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Characteristics of the Hedge Fund Industry in Japan

Sanderson, Ferenc A.

In recent years Japan's hedge fund industry has been an increasingly popular destination for global investor allocations. Using a comprehensive database of returns and assets under management of Asian hedge funds we investigate the size flows, performance and other characteristics of Japan's hedge fund industry. We have four main findings. First, we find that the industry has grown at a phenomenal rate since the second half of 2003, although the compound annual growth rate of assets appears to have slowed in the six months ending December 2005. Second, a time series of estimated dollar money-flows into/out of Japan's hedge fund industry points to large inflows in recent years. These have been directed at long/short equity, directional equity and event driven strategies. Third, we note that the average asset-weighted or equal-weighted performance of Japan hedge funds under-performed traditional Japan equity benchmarks. Finally, we describe the prototypical hedge fund trading Japan as being a very small, Cayman Island-domiciled fund with its portfolio managers typically domiciled outside of Japan. Additionally, we note an increase in structures in which there is Japan-based investor advisor to the offshore fund. Overall, these findings improve our understanding of industry money-flows, performance and other fund characteristics.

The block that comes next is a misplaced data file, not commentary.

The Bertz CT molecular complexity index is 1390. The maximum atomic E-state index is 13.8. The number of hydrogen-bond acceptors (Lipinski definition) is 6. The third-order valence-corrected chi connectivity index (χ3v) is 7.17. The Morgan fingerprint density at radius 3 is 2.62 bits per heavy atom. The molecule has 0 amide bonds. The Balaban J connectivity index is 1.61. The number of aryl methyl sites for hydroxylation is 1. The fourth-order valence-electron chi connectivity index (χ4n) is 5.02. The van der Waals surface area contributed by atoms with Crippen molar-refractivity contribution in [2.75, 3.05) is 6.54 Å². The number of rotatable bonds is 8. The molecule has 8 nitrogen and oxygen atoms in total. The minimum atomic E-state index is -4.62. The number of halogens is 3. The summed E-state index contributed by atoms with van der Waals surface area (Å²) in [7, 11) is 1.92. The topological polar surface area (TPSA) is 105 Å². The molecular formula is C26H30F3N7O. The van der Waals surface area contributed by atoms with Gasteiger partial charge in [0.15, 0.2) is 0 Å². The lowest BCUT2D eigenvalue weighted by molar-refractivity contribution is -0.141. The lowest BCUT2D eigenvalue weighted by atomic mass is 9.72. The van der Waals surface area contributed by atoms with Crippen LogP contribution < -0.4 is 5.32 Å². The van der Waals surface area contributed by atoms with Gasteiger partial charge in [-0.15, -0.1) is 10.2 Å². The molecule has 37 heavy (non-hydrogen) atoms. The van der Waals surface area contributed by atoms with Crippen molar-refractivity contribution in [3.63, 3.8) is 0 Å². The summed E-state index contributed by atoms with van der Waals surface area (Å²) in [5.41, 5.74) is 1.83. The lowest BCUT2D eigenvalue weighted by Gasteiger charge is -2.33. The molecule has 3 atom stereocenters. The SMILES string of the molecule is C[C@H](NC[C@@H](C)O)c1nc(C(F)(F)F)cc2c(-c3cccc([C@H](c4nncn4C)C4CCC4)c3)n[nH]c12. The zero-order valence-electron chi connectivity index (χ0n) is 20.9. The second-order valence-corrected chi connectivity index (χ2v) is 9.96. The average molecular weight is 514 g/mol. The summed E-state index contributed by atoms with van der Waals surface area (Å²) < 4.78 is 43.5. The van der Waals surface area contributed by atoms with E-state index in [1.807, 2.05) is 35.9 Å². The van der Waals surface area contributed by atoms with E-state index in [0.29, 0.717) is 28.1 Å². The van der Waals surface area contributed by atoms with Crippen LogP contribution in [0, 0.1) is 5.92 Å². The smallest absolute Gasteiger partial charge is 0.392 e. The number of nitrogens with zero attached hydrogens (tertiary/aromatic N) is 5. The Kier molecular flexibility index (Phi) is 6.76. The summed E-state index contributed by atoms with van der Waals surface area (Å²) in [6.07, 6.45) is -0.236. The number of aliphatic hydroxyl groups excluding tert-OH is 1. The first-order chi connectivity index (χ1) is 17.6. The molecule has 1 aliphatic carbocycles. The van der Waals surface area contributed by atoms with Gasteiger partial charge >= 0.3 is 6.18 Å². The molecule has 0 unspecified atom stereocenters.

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Academic Units
Center on Japanese Economy and Business
Publisher
Center on Japanese Economy and Business, Graduate School of Business, Columbia University
Series
Center on Japanese Economy and Business Working Papers, 243
Published Here
February 14, 2011
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